All SNP MPs voted in favour of a moratorium.

Worried partners seek info from police

Police Scotland has revealed that 14 people have asked for information on their partner’s offending-history since the Domestic Abuse Disclosure Scheme began its trial in Ayrshire two months ago.

The scheme allows police to reveal information to someone who has been identified as potentially at risk.

Chief Superintendent Gillian MacDonald, Divisional Commander of Ayrshire Division, explained, “Tackling Domestic abuse is one of our highest priorities and this scheme allows Police Scotland, in partnership with a number of agencies, to share information about an abuser’s past.  By giving those who fear their partner may become abusive a means of voicing this and an opportunity to access professional support we are helping them make informed choices about whether to continue in the relationship.

”I would urge anyone who feels that their partner could be abusive, whether psychologically or physically, to apply to the disclosure scheme.  Ensuring the safety of people living in Ayrshire is a priority for my officers and that includes anyone who lives in fear of abuse.”

Also known as Clare’s Law, the Domestic Abuse Disclosure Scheme allows people to find out if their partner has a history of domestic violence.  Calls for such an initiative grew after 36-year-old Manchester woman Clare Wood was murdered by her ex-boyfriend in 2009.  Clair had met George Appleton on Facebook and had no idea about his history of violence against women, which included threats, repeated harassment and the kidnapping at knifepoint of an ex-girlfriend. 

Between 2003/04 and 2011/12 the rate of domestic abuse incidents responded to by Police in North Ayrshire increased by 90.5% - from 996 to 1,897. However, following a range of initiatives operated by North Ayrshire Council, partner agencies and support groups, the number of incidents has fallen for the first time since 2003/04. The figure dropped by 77 in 2012/13 compared with the previous 12 months, which represents a 4.2% reduction.

Despite the fall, North Ayrshire continues to have Scotland’s highest-level of reported incidents of domestic abuse. Worryingly, the Council records that the high rate of domestic abuse has not translated into increased ‘homeless’ applications for housing, indicating that in many cases victims are remaining in the home where abuse has occurred.

North Ayrshire Women’s Aid reports that in 2012/13, 95 women and 60 children stayed in local refuges operated by the charity. In addition, 588 women were provided with counselling support.

The Ayrshire trial of the Domestic Abuse Disclosure Scheme will run until May.  If it is deemed to have been a success, it is expected to be rolled-out across Scotland.

Two SNP favourites out of contention

Two front-runners to be SNP candidate in North Ayrshire & Arran at May’s UK Election have withdrawn from consideration.
Saltcoats man Gary O’Rourke, pictured above-left, today (January 29) announced he would no longer be seeking the nomination due to ill health.  The news came just two days after another potential candidate, former BBC and ITV presenter John Nicholson (above-right), was selected by the SNP to fight the East Dunbartonshire constituency, where he will be the favourite to unseat Liberal Democrat MP Jo Swinson.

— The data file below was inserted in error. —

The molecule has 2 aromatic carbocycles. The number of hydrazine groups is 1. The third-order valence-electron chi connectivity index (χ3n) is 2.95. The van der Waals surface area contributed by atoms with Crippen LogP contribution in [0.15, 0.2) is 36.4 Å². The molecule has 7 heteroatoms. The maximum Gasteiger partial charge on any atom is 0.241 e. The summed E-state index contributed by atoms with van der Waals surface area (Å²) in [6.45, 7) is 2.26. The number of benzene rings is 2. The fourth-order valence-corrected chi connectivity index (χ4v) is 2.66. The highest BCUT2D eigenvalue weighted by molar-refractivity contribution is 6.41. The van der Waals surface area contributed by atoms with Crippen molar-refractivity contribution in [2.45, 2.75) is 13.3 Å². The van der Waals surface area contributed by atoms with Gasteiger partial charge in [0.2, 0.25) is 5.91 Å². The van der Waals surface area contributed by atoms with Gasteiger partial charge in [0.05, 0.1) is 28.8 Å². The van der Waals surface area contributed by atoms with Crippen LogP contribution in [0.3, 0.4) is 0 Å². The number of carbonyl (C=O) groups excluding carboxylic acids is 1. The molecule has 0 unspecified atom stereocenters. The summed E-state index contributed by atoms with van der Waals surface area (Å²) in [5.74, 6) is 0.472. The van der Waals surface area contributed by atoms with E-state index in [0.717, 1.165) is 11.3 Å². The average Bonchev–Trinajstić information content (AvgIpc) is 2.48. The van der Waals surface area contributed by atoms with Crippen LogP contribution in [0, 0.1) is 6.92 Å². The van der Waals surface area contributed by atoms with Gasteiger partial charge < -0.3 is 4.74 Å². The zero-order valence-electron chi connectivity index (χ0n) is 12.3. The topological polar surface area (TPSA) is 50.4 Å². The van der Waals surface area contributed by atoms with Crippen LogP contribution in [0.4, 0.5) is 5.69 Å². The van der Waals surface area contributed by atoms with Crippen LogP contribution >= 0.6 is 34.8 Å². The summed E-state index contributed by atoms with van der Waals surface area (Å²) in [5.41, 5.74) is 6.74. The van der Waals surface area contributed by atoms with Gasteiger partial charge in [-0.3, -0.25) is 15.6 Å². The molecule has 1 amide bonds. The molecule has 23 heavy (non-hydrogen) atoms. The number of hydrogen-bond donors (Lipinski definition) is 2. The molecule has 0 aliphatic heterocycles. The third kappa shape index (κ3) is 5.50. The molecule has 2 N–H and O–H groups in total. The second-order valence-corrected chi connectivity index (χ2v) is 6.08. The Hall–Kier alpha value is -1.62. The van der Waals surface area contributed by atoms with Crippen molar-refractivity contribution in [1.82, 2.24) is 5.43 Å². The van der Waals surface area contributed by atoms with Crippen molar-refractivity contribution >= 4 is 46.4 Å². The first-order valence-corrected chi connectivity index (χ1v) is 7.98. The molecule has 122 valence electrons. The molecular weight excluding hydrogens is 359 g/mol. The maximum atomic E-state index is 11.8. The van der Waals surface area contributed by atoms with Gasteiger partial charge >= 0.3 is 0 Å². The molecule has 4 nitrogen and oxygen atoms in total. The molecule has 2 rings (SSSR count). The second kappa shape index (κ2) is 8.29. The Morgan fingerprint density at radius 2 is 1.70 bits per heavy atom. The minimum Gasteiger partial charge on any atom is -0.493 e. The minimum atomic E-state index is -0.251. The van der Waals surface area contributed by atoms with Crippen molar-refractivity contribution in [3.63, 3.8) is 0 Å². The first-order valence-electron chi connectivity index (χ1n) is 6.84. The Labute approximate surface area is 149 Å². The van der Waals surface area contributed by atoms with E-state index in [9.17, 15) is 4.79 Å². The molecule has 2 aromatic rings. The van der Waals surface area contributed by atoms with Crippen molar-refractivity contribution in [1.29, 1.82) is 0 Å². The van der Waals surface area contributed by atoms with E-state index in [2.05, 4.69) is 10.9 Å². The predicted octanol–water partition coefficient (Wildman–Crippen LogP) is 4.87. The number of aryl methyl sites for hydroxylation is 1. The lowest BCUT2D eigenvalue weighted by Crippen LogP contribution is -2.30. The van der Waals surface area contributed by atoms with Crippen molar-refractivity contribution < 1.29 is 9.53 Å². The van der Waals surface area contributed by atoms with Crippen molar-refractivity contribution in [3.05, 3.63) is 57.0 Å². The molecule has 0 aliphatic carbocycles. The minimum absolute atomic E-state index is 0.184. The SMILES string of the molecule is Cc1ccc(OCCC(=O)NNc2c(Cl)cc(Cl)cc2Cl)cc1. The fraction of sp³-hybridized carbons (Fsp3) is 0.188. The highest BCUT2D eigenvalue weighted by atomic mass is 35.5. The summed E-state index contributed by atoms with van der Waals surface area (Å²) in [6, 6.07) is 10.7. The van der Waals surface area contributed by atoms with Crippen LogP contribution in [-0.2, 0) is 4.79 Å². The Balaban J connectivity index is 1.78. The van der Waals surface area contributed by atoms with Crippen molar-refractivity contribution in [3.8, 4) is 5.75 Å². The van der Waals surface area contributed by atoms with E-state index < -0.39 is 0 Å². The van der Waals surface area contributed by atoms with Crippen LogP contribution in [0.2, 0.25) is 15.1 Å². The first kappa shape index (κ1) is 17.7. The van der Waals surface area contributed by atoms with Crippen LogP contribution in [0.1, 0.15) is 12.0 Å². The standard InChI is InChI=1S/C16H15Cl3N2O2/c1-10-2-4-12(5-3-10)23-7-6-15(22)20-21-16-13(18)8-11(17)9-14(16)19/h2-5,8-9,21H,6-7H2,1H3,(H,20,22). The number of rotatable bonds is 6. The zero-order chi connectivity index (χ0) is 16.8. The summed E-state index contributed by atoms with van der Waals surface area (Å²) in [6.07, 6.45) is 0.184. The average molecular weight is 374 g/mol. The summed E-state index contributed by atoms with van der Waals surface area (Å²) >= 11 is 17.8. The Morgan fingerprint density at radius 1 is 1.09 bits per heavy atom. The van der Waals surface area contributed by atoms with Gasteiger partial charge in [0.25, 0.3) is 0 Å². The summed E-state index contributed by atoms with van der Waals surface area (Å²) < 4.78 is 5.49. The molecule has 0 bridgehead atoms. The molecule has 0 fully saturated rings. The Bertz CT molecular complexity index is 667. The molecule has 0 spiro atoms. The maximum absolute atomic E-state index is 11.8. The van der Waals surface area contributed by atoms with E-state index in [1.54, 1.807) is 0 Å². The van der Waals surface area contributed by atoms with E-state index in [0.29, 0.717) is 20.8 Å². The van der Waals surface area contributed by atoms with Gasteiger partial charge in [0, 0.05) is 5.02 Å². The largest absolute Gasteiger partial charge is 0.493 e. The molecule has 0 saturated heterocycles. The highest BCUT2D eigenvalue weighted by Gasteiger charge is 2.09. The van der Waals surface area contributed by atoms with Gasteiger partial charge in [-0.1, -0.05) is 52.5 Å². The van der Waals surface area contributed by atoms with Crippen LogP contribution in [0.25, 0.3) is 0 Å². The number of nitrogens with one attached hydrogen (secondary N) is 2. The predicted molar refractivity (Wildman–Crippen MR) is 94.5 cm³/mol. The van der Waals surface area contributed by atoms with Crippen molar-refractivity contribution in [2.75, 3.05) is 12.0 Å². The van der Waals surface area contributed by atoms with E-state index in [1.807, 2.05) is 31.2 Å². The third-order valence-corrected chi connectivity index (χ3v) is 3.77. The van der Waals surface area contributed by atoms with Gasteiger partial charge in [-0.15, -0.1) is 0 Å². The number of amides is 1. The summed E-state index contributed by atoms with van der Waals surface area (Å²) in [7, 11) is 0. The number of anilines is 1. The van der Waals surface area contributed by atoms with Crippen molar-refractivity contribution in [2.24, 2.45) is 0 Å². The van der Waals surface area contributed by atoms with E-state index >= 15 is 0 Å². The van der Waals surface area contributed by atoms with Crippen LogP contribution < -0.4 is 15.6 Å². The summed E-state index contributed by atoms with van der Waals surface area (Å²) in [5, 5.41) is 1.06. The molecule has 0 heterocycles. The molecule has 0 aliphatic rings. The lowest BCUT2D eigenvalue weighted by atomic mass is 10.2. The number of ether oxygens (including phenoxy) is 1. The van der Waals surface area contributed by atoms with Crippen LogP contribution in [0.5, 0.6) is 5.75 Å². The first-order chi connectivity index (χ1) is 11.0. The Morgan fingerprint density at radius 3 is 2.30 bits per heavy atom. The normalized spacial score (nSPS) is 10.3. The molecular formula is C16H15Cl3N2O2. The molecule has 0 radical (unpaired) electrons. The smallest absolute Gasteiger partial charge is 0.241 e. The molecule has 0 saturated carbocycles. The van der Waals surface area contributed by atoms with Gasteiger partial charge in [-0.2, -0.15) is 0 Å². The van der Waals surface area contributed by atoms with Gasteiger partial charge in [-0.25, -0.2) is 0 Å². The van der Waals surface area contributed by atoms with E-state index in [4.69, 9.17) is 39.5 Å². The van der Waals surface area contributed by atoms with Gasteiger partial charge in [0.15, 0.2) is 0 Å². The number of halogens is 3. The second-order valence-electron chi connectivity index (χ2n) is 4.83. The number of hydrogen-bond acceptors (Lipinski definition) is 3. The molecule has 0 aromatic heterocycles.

In a Facebook post to his hundreds of supporters, Gary O’Rourke explained, “I've been buoyed by the feedback and good wishes that I've received as a nominee in North Ayrshire and Arran.  It was an honour to receive a nomination, and it has been a privilege to meet so many of our members - old and new - and to talk about the great chance we have to take our nation forward in the next few years.

“It's been exciting and invigorating, but, as much as we like to think of ourselves as indestructible, it's also been pretty exhausting.  With less than 100 days to go to the election, my health is not at 100%, and it's unlikely to be at 100% in the coming weeks.  I love my country, and I love our noble cause for independence, and I want to see all of us giving our all to win the election in May and give a boost to Scotland's chances of a fairer deal on more powers for our Scottish Parliament.  If I can't give 100% to that campaign, then frankly, that's not good enough for me.”

Mr O’Rourke expressed his great disappointment at having to withdraw from the contest to be SNP candidate in his home constituency, but gave a commitment to return in the future, saying, “I'll concentrate on getting myself back into peak condition, and hope to be able to offer myself as a potential candidate for another election very soon.”

The withdrawal of Gary O’Rourke and John Nicholson leaves five people contesting the internal party election to be the SNP candidate for North Ayrshire & Arran on May 7th:

Patricia Gibson: wife of Cunninghame North’s SNP MSP Kenneth Gibson. 
Rosemary Hunter: an independent financial advisor who lives in Dunblane and is originally from Troon.

Gareth Kane: an SNP activist in the North Ayrshire & Arran constituency.

Malcolm Kerr: a Doctor who has been based at the Brodick GP practice on the Isle of Arran since 1984. 

Ross Noble: originally from the Three Towns but currently working as a Conference Interpreter with the European Commission in Brussels.

With a massive surge in support for the SNP since last September’s Independence Referendum, polls predict the party is on course to record a landslide victory in Scotland at the UK Election.  A poll of polls published last Monday (January 26) by Sky News indicated the SNP could win as many as 53 of Scotland’s 59 Westminster constituencies, including North Ayrshire & Arran.